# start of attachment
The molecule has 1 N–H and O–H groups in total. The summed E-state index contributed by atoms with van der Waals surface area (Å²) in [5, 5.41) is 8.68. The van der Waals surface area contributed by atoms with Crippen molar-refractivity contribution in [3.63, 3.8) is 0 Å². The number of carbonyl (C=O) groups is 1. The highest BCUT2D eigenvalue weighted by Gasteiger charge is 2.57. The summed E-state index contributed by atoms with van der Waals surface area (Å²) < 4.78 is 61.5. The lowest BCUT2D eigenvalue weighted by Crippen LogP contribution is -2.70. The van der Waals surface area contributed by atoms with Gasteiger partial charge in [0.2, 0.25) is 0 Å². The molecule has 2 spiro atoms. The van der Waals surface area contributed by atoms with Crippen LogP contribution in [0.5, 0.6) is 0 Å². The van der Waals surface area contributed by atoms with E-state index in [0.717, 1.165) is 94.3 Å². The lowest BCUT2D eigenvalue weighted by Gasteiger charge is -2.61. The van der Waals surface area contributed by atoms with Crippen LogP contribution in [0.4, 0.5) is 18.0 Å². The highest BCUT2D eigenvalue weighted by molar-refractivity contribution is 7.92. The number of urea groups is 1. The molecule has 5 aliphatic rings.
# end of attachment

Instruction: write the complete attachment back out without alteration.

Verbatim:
The molecule has 1 N–H and O–H groups in total. The summed E-state index contributed by atoms with van der Waals surface area (Å²) in [5, 5.41) is 8.68. The van der Waals surface area contributed by atoms with Crippen molar-refractivity contribution in [3.63, 3.8) is 0 Å². The number of carbonyl (C=O) groups is 1. The highest BCUT2D eigenvalue weighted by Gasteiger charge is 2.57. The summed E-state index contributed by atoms with van der Waals surface area (Å²) < 4.78 is 61.5. The lowest BCUT2D eigenvalue weighted by Crippen LogP contribution is -2.70. The van der Waals surface area contributed by atoms with Gasteiger partial charge in [0.2, 0.25) is 0 Å². The molecule has 2 spiro atoms. The van der Waals surface area contributed by atoms with Crippen LogP contribution in [0.5, 0.6) is 0 Å². The van der Waals surface area contributed by atoms with E-state index in [0.717, 1.165) is 94.3 Å². The lowest BCUT2D eigenvalue weighted by Gasteiger charge is -2.61. The van der Waals surface area contributed by atoms with Crippen LogP contribution in [0.4, 0.5) is 18.0 Å². The highest BCUT2D eigenvalue weighted by molar-refractivity contribution is 7.92. The number of urea groups is 1. The molecule has 5 aliphatic rings.